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The Long Tail Wine New Venture

In a previous post about my Long Tail Wine Marketing Plan I wrote about a particular market segment called the Experimenter. This keen group of wine drinkers love to try different wines and find out more about varietals and wine regions.

The venture I planned to set up would connect this group of wine drinkers with specialist fine wine stores in the States (and around the world).

The Long Tail Wine New Venture

Many fine wines stores have particular niches that the store owners love. This expertise comes through in the knowledge they have when speaking to customers and the depth of range in a particular wine niche. It may be Sonoma Valley Merlot or Burgundy Côte de Nuits, Australian Mornington Peninsula Pinot Noir or Italian Montepulciano d’Abruzzo.

That has got to be one of my favorite words – montepulciano – just rolls off the tongue. Anyhow back to the venture…

These fine wine stores not only stock a great range but the fine wine store owners can wax lyrically about there particular passion for hours to customers. That they are unwilling to write this down is a tragedy for all those Experimentor wine drinkers I outlined in the previous post. They love and want this information, and would love to explore the 100s of different wine niches from around the world.

My new venture would have connected these wine experts to those wine lovers.

Connecting Wine Retailers to Wine Lovers

Although fine wine store owners are experts at wine, no one expects them to be experts at selling wine online. My venture would have helped them create a wine eCommerce website or preferably taken information from (known as a ‘feed’) their existing websites and put this into a database through using the internet.

Then, using my skills in wine internet marketing, I would have found those Experimenters in the middle of their (fruitless) search for wine niche information. I would have directed them to a wine portal of fine wine stores so they could purchase the niche wine online effortlessly.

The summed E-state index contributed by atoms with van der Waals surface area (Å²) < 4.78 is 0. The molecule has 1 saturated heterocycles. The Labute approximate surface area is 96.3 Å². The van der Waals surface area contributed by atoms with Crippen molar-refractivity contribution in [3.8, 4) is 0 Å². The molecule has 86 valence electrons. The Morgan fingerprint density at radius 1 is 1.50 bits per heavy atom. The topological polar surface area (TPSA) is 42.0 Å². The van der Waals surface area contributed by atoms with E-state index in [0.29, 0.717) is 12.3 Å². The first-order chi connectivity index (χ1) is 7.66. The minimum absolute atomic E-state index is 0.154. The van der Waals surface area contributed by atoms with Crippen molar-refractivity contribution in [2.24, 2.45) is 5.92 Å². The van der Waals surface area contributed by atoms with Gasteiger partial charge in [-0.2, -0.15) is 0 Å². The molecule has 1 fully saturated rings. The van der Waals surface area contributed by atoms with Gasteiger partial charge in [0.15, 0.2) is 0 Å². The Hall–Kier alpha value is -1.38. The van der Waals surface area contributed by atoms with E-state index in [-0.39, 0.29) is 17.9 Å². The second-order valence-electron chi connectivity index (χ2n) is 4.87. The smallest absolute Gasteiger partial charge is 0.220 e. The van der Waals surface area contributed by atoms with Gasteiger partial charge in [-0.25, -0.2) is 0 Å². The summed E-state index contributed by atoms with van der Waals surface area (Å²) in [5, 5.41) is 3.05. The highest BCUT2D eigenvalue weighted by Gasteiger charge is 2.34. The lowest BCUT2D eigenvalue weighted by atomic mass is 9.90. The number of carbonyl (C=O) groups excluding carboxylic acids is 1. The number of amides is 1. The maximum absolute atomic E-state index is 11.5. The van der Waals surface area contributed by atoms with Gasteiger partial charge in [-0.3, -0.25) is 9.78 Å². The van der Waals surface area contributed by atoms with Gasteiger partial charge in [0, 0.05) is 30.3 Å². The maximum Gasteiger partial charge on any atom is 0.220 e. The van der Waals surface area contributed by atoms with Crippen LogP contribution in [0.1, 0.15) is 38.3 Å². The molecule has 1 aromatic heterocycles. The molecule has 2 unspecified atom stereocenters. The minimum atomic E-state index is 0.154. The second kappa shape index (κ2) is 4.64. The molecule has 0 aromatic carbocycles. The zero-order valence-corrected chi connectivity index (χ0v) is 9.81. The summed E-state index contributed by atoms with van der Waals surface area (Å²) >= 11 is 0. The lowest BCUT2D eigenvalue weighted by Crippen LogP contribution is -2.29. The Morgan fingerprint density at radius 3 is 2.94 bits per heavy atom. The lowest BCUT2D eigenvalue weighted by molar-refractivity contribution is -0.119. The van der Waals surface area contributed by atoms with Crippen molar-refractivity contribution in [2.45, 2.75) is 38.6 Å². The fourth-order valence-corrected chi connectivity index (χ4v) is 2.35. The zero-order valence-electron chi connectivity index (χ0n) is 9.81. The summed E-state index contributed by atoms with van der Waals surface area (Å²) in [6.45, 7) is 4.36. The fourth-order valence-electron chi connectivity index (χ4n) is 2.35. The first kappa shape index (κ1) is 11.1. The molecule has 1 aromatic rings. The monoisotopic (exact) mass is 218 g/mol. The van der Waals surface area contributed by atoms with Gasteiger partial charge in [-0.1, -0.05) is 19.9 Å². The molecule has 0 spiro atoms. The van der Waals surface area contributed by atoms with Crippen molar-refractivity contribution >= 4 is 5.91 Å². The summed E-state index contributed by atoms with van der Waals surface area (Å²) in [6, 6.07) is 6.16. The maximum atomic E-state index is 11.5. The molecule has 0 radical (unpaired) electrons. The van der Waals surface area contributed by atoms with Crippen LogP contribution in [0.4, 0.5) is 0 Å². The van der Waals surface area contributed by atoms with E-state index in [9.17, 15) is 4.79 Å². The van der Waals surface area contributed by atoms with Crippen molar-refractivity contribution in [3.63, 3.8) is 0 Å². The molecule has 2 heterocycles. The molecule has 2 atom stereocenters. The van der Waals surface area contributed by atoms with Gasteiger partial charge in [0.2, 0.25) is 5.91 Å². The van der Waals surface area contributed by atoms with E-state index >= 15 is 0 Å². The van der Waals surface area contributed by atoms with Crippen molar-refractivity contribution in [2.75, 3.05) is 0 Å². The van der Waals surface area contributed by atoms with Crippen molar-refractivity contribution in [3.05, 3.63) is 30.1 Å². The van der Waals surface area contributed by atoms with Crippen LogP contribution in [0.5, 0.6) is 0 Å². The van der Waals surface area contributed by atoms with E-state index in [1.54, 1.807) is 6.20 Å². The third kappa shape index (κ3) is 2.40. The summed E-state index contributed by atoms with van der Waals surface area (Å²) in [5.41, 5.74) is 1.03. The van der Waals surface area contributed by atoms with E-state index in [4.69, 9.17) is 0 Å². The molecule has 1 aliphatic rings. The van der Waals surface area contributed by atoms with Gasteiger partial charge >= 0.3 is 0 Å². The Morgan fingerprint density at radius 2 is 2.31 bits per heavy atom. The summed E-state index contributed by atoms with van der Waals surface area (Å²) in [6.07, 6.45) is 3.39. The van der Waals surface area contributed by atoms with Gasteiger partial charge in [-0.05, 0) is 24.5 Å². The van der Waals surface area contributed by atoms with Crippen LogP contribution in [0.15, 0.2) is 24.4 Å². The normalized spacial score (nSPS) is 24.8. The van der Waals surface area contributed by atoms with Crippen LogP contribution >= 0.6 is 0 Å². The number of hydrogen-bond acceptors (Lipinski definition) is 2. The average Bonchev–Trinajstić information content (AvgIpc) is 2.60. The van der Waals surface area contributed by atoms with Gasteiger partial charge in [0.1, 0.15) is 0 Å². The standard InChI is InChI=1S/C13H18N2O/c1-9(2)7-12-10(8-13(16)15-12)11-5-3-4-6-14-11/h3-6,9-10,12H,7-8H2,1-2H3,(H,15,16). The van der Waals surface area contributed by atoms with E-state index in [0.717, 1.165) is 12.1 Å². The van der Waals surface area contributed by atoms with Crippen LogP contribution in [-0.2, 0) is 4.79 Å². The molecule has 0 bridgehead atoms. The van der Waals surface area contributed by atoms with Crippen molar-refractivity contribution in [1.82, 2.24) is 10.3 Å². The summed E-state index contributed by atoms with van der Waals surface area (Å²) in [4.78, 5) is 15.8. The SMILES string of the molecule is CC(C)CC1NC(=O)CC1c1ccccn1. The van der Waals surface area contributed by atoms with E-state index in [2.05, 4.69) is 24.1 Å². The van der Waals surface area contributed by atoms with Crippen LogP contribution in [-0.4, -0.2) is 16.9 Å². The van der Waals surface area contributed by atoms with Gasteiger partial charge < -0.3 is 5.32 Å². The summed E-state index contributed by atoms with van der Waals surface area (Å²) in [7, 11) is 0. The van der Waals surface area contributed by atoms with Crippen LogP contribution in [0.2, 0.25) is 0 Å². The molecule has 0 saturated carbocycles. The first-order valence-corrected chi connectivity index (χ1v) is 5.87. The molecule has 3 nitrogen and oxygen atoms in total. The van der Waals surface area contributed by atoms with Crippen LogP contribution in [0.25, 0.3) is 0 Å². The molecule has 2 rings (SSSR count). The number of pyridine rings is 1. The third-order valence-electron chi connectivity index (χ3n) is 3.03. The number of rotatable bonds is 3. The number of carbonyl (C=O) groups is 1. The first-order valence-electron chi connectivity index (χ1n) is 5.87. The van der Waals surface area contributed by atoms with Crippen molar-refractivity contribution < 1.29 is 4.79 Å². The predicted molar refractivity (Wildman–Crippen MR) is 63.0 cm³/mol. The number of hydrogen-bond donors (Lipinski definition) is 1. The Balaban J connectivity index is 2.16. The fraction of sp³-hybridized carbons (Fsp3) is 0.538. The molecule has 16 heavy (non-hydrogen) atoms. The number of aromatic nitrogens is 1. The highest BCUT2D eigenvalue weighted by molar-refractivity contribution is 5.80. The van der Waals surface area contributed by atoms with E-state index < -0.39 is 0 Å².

So that’s the gist of the idea. If you want to see it in play check out snooth.com . Nice work by Philip and his team. They have nicely handled the shipping compliance issue that was causing me a few headaches.

Let’s go into the long tail of wine and you can see why it’s so attractive.

All the wine niches and the long tail

The problem of the long tail is that you have to start at the short head.

Let’s use songs as an illustration. If you click on the image it should open a larger version. Rhapsody (sort of an iTunes) gave Chris Anderson all its data on music purchase. The long tail is the yellow section, the short head is the red/yellow dotted section.

Long tail songs

Long tail of songs

You can see that the most popular music quickly tapers off to unpopular music. The music on the left is the mainstream hits. The music to the right becomes increasingly niche and unavailable from regular bricks and mortar stores such as Wall Mart.

Now let’s look at Britney Spears – click on the image below if you need to.

If you like Britney you will love these long tail songs